Advertisement

Is It Safe To Eat Berries If Some Are Mouldy?

Raspberries would be the perfect food if they didn’t go off more or less as soon as you bring them home. Most fresh berries are the same way; the average shelf life of a fresh punnet is three to five days. 

So, if you (like me) are buying for one, that causes furry problems. White specks and blue fur overtake your plastic punnet; sometimes, one berry will weaken and rot, ruining the other berries in a matter of hours. 

Of course, in an ideal scenario, we’d all have access to a bounty of fresh berries close by. But say for instance you’d just checked your fridge only to realise that half of your raspberries are already gone over to the spore overlords, and can’t be bothered to make it to the shop (asking for a friend, of course). What then?


Well, it depends

None other than the Mayo Clinic have weighed in on the topic. Dr. Nipunie Rajapakse, a paediatric infectious diseases expert, said that the safe point is around a quarter of the soft fruit population: “If more than about a quarter of the berries are mouldy, you’re probably best off getting rid of all of those berries,” she says. 

“But, if the rest are looking healthy, they’re not bruised, they’re not soft and there’s no visible mould on them, they’re probably OK to eat after you’ve washed them well,” the doctor adds.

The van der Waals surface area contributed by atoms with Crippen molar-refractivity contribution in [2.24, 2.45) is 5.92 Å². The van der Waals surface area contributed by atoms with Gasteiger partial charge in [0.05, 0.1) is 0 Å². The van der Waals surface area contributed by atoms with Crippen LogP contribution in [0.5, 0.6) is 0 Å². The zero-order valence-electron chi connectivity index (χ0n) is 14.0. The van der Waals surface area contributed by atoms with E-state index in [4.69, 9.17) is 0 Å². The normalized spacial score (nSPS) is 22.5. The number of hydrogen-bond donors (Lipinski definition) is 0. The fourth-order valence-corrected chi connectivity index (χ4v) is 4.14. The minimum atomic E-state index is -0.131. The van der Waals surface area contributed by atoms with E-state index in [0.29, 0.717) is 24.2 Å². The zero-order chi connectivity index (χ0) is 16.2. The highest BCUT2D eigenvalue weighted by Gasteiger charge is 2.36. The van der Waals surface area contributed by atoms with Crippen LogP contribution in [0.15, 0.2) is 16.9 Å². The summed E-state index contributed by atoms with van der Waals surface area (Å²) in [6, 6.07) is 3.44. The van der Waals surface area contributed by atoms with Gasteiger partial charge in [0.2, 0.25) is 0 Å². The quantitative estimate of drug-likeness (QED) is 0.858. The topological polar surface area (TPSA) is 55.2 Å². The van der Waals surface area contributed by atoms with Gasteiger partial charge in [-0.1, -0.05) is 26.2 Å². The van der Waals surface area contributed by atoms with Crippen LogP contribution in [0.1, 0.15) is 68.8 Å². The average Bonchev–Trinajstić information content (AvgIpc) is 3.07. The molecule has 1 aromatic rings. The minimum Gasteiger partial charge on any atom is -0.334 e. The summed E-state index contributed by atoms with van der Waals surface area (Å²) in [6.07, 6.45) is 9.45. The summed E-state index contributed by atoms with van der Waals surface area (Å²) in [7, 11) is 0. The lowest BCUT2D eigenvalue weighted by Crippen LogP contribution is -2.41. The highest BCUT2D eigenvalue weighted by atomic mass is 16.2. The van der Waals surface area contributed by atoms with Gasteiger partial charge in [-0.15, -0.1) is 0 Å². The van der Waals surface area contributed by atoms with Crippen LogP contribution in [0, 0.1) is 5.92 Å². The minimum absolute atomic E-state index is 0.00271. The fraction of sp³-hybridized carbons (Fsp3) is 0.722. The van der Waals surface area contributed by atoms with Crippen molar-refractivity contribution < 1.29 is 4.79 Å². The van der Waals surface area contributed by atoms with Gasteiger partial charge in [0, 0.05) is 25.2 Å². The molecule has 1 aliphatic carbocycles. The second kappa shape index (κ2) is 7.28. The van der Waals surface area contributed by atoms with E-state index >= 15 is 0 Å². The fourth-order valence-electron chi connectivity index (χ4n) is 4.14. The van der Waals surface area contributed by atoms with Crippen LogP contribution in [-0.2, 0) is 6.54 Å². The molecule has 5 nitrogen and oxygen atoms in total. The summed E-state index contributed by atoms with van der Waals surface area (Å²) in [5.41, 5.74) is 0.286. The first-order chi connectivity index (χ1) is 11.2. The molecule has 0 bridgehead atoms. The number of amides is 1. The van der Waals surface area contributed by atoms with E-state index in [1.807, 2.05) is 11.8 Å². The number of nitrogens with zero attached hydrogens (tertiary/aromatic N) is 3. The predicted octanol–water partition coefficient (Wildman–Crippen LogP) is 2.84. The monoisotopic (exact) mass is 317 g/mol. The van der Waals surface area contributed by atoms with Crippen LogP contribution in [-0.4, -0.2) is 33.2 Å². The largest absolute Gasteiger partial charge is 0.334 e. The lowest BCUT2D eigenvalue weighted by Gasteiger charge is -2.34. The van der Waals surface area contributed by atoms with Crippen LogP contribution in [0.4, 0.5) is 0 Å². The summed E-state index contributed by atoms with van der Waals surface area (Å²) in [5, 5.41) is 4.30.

The U.S. Department of Agriculture is a little more cautious, advising that the high water content of the berries means spores can spread more easily between the fruits without being noticed.

But even they say that after you’ve thrown the offending food out, checkered the rest for mushiness and other signs of rot, and washed the remains, you should be good to go, they say.


What happens if I do accidentally eat one? 

You’ll likely be fine ― as Elizabeth Mitcham, a professor and director of the Postharvest Technology Center at the University of California, Davis told The New York Times, berry moulds “are actually not known to produce toxins, like some fungi do, and so there’s less risk.”

Plus, she adds, the taste will likely warn you of the presence of foul spores quickly enough to help you spit the berry out in time.

Well, that’s good news for my lunch...

Related...